Saturday, December 01, 2007

Chanukah 5631 First Night

The pasuk in Mishlei states, “... נר מצוה ותורה אור .../… neir mitzvah veSorah or…/… a commandment is a lamp and the Torah is light …” Just as the oil, wick and light need a lamp to hold them, so too, the light of the Torah needs a vessel to contain it. The vessel that holds the light of the Torah in this world is the mitzvos. The Zohar explains that Shlomo HaMelech associated mitzvos with a lamp because we perform the mitzvos with our 248 limbs with love of God and fear of Heaven. Two hundred forty eight limbs + love of God + fear of Heaven = 250 which is the gematria of neir/lamp. The Zohar is teaching us that we can rectify our deeds and limbs in this world by imbuing them with the light of the Torah. We do this by performing the mitzvos. Each mitzvah holds a unique aspect of the spiritual light of the Torah. When we do a specific mitzvah we draw the unique spiritual force associated with it into the physical world.

This concept applies not only to the 613 mitzvos mentioned in the Torah. It also applies to those mitzvos that were instituted by Chazal including, of course, the mitzvah of lighting candles on Chanukah. What is the unique spiritual force triggered by the mitzvah of Chanukah lights? The Chiddushei HaRim explains that the mitzvah of lighting candles on Chanukah contains the spiritual enlightenment of the original miracle of the menorah in the Beis HaMikdash on the first Chanukah. Lighting the Chanukah candles draws the enlightenment of the original miracle once again into the world. In fact, the Tur Shulchan Aruch writes that we light Chanukah candles in order להזכיר/lehazkir/to mention the miracle. Notice that he does not write, “in order לזכור/lizkor/to remember the miracle.” The nuance is not as apparent in English but in Hebrew, these two words are actually two forms of the same verb. להזכיר/lehazkir/to mention is a stronger form of לזכור/lizkor/to remember. It implies an action that is being done to the object of the verb.[1] Since the object of the verb here is the miracle, the Tur is telling us that by lighting the Chanukah candles we are bringing to light the actual original miracle. Lighting the Chanukah candles is not merely a way of remembering the original miracle. By lighting the candles we are triggering the same latent spiritual force that caused the original miracle (i.e. bringing it to life.)

This is why the prayer that we say after lighting the candles starts with the words, “הנרות הללו קודש הם/HaNeiros halalu kodesh heim/These candles are holy.” Generally, the objects that we use to perform mitzvos (e.g. lulav, matzah) are not considered holy. They may be tossed once they are no longer needed. The same principle should apply to the lights of Chanukah. Yet, the prayer states that they are holy. Why? According to the Chiddushei HaRim, though, it is clear. They are holy because they contain the spiritual force of the original miracle.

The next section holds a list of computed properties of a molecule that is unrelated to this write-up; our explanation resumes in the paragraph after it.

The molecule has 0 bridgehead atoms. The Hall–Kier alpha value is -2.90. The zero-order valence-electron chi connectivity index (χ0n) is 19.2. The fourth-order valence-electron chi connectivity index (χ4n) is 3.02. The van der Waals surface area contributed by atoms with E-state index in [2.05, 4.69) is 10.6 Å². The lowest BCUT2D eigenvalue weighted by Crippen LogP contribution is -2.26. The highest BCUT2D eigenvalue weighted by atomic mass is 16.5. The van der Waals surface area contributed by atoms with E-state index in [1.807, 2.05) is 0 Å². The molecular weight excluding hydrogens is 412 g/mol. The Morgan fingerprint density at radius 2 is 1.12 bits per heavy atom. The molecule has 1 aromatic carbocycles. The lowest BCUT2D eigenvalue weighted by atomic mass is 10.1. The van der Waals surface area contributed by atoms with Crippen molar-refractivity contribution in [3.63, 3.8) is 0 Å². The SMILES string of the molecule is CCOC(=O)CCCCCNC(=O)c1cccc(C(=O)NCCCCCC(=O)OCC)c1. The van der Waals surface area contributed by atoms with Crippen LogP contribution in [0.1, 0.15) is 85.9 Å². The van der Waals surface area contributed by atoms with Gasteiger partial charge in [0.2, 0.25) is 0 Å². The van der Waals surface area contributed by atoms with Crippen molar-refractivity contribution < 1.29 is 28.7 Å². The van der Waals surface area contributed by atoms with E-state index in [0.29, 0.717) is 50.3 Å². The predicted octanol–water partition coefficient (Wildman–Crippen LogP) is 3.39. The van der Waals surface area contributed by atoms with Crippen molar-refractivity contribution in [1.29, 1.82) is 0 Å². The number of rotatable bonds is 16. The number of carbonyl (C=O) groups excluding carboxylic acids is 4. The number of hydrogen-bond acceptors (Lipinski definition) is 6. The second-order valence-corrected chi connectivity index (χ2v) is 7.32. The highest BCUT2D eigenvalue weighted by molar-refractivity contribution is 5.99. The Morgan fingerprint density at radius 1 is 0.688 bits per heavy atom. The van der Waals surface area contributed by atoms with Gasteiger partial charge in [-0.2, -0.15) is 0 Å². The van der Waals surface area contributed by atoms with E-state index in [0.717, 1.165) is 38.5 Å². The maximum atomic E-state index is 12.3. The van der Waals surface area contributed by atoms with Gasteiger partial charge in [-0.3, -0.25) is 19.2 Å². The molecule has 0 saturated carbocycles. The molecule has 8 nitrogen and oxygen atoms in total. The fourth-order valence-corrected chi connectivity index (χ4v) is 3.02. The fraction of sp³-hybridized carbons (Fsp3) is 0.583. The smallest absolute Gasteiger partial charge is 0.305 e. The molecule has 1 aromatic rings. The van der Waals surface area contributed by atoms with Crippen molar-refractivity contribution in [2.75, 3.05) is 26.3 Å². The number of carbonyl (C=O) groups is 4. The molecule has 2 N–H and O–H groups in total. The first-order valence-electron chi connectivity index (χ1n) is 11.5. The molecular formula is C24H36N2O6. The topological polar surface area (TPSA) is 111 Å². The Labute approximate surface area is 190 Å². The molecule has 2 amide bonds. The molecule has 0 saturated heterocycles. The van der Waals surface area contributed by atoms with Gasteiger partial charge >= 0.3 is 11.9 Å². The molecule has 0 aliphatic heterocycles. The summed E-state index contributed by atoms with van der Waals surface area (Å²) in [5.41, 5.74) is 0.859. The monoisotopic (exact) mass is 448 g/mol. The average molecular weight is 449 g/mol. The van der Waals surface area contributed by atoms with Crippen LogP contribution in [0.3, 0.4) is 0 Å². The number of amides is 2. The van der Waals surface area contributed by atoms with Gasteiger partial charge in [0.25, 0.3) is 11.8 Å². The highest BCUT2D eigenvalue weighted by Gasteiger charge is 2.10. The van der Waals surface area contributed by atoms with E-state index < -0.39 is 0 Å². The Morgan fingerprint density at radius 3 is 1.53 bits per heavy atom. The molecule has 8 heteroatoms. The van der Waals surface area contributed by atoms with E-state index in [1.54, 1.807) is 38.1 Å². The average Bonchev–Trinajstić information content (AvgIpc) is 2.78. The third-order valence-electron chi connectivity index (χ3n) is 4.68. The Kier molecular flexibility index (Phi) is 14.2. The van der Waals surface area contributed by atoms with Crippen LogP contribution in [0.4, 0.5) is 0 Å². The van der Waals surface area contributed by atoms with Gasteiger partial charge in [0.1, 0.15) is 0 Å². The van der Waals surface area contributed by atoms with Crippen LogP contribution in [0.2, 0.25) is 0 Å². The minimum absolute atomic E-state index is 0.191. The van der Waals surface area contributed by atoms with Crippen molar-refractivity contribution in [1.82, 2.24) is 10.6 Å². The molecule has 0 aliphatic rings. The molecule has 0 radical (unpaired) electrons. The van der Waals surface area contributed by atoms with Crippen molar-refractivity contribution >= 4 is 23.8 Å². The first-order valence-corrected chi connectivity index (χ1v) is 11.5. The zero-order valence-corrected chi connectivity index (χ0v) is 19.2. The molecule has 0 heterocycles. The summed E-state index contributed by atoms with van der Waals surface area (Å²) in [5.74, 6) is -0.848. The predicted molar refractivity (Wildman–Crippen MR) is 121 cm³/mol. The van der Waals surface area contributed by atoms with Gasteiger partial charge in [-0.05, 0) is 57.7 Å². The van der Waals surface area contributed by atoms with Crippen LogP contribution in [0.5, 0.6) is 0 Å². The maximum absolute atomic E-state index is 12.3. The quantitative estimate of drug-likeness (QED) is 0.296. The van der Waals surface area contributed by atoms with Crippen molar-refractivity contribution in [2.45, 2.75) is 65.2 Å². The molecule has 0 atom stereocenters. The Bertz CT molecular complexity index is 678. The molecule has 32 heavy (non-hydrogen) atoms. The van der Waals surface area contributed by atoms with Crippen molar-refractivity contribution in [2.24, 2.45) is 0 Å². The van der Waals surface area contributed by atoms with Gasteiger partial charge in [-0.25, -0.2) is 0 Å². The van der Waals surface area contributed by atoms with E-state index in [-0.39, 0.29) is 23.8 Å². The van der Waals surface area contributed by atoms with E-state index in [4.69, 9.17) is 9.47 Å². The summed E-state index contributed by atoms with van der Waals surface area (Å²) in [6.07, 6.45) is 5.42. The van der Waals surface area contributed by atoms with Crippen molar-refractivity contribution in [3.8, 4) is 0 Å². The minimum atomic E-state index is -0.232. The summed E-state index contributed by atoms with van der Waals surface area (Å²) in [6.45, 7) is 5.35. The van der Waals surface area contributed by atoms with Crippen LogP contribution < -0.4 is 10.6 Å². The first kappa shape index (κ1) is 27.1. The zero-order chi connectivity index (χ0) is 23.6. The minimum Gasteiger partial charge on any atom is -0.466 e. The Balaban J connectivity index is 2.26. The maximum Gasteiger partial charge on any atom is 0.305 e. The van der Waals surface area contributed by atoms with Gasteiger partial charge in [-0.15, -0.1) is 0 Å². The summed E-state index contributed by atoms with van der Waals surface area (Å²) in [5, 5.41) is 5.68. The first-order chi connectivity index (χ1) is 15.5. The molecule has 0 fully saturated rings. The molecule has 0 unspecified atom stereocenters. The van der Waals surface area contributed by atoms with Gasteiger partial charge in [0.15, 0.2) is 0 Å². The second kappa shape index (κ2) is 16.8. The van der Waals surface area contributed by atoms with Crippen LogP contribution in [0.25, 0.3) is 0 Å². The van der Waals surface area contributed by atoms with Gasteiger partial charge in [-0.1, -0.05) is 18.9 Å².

This explains the language of the brachah that Chazal instituted before lighting the Chanukah lights. We say, “להדליק נר חנוכה/lehadlik neir Chanukah/to kindle the Chanukah lamp.” We don’t say, “להדליק נר בחנוכה /lehadlik neir beChanukah/to kindle a lamp on Chanukah.” The language of the brachah suggests the original Chanukah lamp. Performing the mitzvah activates the spiritual force of the original Chanukah menorah.

This concept helps us understand a puzzling halachah about the Chanukah lights. A person who sees Chanukah lights is required to say the blessing, “שעשה נסים לאבותינו/she’asah nisim la’avoseinu/who made miracles for our forefathers” even if he himself does not light. Generally one is required to say this blessing upon seeing the place where a miracle occurred either to him or his forefathers. Why do Chazal require us to say this particular blessing upon seeing Chanukah lights? According to what we’ve said, though, it is clear. Since the Chanukah lights contain the spiritual force of the original miracle, seeing the Chanukah lights is akin to seeing the actual place of the miracle. This is why Chazal required the blessing usually reserved for seeing the place the miracle occurred.

Each of us has the ability to release the spiritual force of the original miracle of the menorah by lighting Chanukah candles. Our very souls are intimately connected with the mitzvos. A clear awareness of the spiritual effect of our physical action strengthens that spiritual effect. Contemplating this concept while lighting the Chanukah lights is the best way to draw the spiritual force inherent in the mitzvah into the world.

[1] Other examples: לשמוע/lishmo’a/to listen and להשמיע/lehashmi’a/to make others listen; לחתום/lachtom/to sign and להחתים/lehachtim/to sign up others. The first is more passive whereas the second means the person is doing something to the verb’s object.

1 comment:

maks said...

Thanks for sharing this! very uplifting.